Bergamo, Italy, based waste and recycling firm, Montello S.p.A, is using 40 of the latest sensor-based TOMRA optical sorting machines to give a new lease of life to tonnes of post-consumer plastic arriving from Lombardy.
The company explained that back in 1996, at the time of a steel crisis, its management decided to discontinue production of iron bars for reinforced concrete and transform the business into what would become one of the most advanced waste processing facilities in Europe and the only one in Italy capable of managing the complete cycle.
It proved to be a winning idea. Today, Montello S.p.A. occupies a 350,000 square metre industrial site, including a 120,000 square metre indoor area, and employs approximately 500 people. According to Montello it uses technology is everywhere, mainly due to the use of TOMRA Sorting Recycling optical sensors, which are capable of recognising the different types of plastic and so reduce the need for manual sorting to a minimum.
Some 150,000 tonnes of post-consumer plastic packaging waste are recovered and recycled every year and, for the environment, a reduction of about 200,000 tonnes/year in CO2 emissions. Added to this, the company sorts and processes around 300,000 tonnes of organic waste collected for recycling, from which it obtains biogas (to produce the energy to power the facility) and fertiliser.
The Italian firm entered into the partnership with TOMRA Sorting Recycling from its begining and by 1999 it had Italy’s first automatic system for sorting plastic containers for liquids (clear PET, blue PET, coloured PET and HDPE), as required by COREPLA, the Italian consortium for the collection and recycling of plastic packaging.
Montello said that it was so efficient that the flow diagram of the sorting process, defined for that first plant is still taken as a standard of reference by all COREPLA Sorting Facilities that use automatic sensor-based sorting systems.
The company now uses 40 AUTOSORT machines, which are mainly deployed for the sorting and recycling of post-consumer plastic packaging.
TOMRA’s AUTOSORT machines use spectrometry combining NIR (Near InfraRed) and VIS (Visible) sensors in a universal modular sorting system that can accurately and quickly recognise and separate a huge amount of material, according to its type and composition, to extract high-purity fractions. NIR technology is used for sorting polymers and the VIS sensors for sorting colours.
In addition to receiving plastic packaging waste from Milan and Bergamo, Montello also receives 60% of Lombardy’s plastic waste. The plastic from Milan (collected by AMSA) also comes with aluminium cans, which are therefore sorted and separated.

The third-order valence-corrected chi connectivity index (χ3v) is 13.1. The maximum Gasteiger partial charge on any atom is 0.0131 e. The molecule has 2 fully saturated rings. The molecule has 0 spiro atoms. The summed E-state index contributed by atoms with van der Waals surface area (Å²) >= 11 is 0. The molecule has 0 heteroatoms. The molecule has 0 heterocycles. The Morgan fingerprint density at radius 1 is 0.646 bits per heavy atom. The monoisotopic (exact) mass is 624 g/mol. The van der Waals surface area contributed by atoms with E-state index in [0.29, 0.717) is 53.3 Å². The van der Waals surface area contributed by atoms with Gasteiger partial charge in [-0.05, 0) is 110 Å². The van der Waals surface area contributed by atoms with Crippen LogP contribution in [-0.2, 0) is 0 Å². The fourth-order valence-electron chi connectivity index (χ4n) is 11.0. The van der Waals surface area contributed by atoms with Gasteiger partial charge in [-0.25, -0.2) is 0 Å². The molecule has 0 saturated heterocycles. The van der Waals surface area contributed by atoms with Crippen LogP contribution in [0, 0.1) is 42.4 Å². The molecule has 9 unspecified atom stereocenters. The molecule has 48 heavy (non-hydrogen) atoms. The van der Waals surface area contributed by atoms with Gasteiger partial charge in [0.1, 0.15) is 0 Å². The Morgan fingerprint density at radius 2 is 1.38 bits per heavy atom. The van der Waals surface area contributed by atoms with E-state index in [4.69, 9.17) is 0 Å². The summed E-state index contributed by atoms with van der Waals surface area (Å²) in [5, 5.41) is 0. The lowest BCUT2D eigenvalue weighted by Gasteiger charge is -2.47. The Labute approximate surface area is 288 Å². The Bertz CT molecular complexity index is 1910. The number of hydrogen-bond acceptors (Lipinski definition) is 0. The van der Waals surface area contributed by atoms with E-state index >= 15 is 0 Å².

Sorting is performed by rollers, separators and suction units and, above all, by the high-resolution NIR (infrared) sensors of TOMRA's AUTOSORT machines installed along 6 different lines: materials are sorted by type of polymer and, in the case of PET liquid containers, also by colour, at a speed of 3 m/s.
The extracted secondary raw material is then separated into: flakes of PET (Polyethylene terephthalate) from beverage bottles; granules of HDPE (high-density polyethylene) from bottles for liquids such as detergents, and granules of LDPE (low-density polyethylene) and mixed polyolefins, from carrier bags and film-type packaging.
The secondary raw materials are then sold to produce new wrapping and packaging materials, objects, containers, building material, vases and other plastic items. There is also one finished product that is made by Montello: dimpled geomembrane, used as an insulating layer in the construction industry.
At this facility, 80% of plastic is transformed into secondary raw materials, 20% into secondary solid fuel (used as a coke substitute at cement works and blast furnaces). Nothing is sent to landfills.
"Of the technologies used in our production system, the solutions provided by TOMRA ensure high yield and satisfaction" said Angelo Giavazzi, Technical Production Manager at Montello S.p.A.
Montello added that the facility ranks first among COREPLA centres in Italy in terms of the amount of material processed each year and sorting efficiency (performance). This is also thanks to the cutting edge technology of TOMRA Sorting Recycling.
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